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Title: An investigation into the formation and nature of entrepreneurial teams within the video games industry
Author: Cunningham, Isobel
Awarding Body: University of Ulster
Current Institution: Ulster University
Date of Award: 2012
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This thesis investigates the formation and nature of the entrepreneurial teams (ETs) in the video games industry. Video game firms in the UK, Ireland, Finland and the United States are the focus of this study. Starting a new venture requires a significant amount of information, skills and knowledge in order for it to be a success. Hence, the quality and composition of the ET is extremely important in determining the success of a new venture. The video games industry is a serious knowledge based high technology industry with rapid growth underpinned by technological development. Although the importance of ETs and the video games industry has been recognised of late, they continue to be areas that are somewhat neglected in academic literature. Specifically there is a lack of enquiry with regard to the ET formation process with a lot of research focused on ET after they have made the transition from start up to operational firm. Hence, the lack of literature in this area acted as a catalyst for this enquiry which aims to address a current gap in academic literature. RBV, KBV, network approach and dynamic capabilities theoretically underpin this study. Combining these theories provides a more adequate explanation of the evolution of ETs and as such will significantly enrich entrepreneurship theory and acquire greater theoretical coherence. The study adopted a multi-stage qualitative approach to investigate the characteristics of team members at formation; identify the key motivators to team formation; identify the changes that occur; and the reason for these changes to team composition at development stage and the barriers that the ET encountered. A number of important conclusions have been drawn from this thesis. Many ET are hobbyists who have been developing since childhood and this was seen as a primary motivator in starting a new enterprise. The importance of networking through web technologies and social media was most significant in the development of these firms and ETs commonly relied on external parties to help fill a resource and knowledge gap. The ET brought in more experienced individuals who were unknown to them at development stage. Thus there was clear evidence of a move away from the social psychological model to the rationale model This thesis provides a number of practical recommendations for various stakeholders. The most pertinent implications for entrepreneurs are that they must be aware of the benefits of networking with external partiers and also the benefit of adopting an alternative structure. From an enterprise agency perspective they must understand the benefits of developing both a business eco-system and a network meeting model. This would stimulate connectedness between related sectors and other creative industries. The most pertinent implications for policy makers are that they must understand and respect the creative nature of the firms and the emphasis that they put on creativity as opposed to profit. They must also understand the lack of ambition on the part of the ET to develop into a large enterprise. This thesis contributes to the existing knowledge base by making theoretical contributions (confirmation, extension and disconfirmation) to the literature on RBV, KBV, network approach and dynamics capabilities, ETs and SME research. Studies in the future may consider conducting studies that include a larger sample and a number of other countries.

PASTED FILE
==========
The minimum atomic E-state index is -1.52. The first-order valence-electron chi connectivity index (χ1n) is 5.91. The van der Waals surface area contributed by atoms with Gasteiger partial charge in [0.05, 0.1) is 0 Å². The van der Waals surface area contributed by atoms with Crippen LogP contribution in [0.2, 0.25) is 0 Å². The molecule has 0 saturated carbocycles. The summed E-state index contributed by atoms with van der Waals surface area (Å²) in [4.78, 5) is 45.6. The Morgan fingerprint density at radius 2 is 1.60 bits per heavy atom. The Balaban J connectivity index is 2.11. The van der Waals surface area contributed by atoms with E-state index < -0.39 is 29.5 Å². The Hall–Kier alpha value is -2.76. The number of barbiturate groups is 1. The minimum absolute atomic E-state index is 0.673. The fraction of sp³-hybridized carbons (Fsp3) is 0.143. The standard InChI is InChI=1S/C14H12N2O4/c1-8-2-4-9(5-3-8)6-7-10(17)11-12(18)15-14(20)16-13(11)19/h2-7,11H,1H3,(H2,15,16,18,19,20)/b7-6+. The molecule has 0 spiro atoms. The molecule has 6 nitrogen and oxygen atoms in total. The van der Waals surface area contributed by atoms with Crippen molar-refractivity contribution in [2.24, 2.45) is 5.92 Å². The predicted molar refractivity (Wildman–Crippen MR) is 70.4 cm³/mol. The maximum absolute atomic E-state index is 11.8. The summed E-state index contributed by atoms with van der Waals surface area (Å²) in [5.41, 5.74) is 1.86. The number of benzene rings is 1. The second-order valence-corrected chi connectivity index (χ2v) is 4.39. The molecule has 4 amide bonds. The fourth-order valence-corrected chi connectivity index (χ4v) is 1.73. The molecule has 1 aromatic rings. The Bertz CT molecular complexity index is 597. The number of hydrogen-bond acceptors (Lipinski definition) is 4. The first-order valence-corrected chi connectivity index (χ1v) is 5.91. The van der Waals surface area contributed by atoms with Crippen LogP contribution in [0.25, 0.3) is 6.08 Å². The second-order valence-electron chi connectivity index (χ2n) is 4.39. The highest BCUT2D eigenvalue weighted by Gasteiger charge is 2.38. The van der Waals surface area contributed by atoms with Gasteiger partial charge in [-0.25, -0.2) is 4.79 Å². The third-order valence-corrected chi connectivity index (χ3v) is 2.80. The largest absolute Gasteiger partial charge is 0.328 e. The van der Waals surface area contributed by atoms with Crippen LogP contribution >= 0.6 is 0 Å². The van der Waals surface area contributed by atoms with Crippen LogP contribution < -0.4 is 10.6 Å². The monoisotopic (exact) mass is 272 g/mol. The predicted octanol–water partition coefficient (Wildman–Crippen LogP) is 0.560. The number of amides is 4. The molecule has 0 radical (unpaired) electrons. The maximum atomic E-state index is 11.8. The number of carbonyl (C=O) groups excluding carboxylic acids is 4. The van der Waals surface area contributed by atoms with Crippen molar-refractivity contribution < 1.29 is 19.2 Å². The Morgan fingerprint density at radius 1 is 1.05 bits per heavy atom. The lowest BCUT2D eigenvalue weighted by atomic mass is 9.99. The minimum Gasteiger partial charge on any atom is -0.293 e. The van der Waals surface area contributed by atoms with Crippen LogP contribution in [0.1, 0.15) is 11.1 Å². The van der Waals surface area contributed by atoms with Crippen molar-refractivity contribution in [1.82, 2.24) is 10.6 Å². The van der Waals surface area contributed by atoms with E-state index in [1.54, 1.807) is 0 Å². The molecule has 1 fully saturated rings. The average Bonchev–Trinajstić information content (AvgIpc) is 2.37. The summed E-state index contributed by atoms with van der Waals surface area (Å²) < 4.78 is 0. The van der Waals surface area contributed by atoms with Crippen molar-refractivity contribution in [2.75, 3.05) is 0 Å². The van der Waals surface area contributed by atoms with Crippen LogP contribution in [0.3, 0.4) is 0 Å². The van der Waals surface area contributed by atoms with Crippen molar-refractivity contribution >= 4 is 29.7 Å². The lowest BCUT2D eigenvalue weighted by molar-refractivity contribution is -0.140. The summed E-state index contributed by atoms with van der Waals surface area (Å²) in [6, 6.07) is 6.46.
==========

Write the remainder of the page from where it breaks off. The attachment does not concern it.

Supervisor: Not available Sponsor: Not available
Qualification Name: Thesis (Ph.D.) Qualification Level: Doctoral
EThOS ID:  DOI: Not available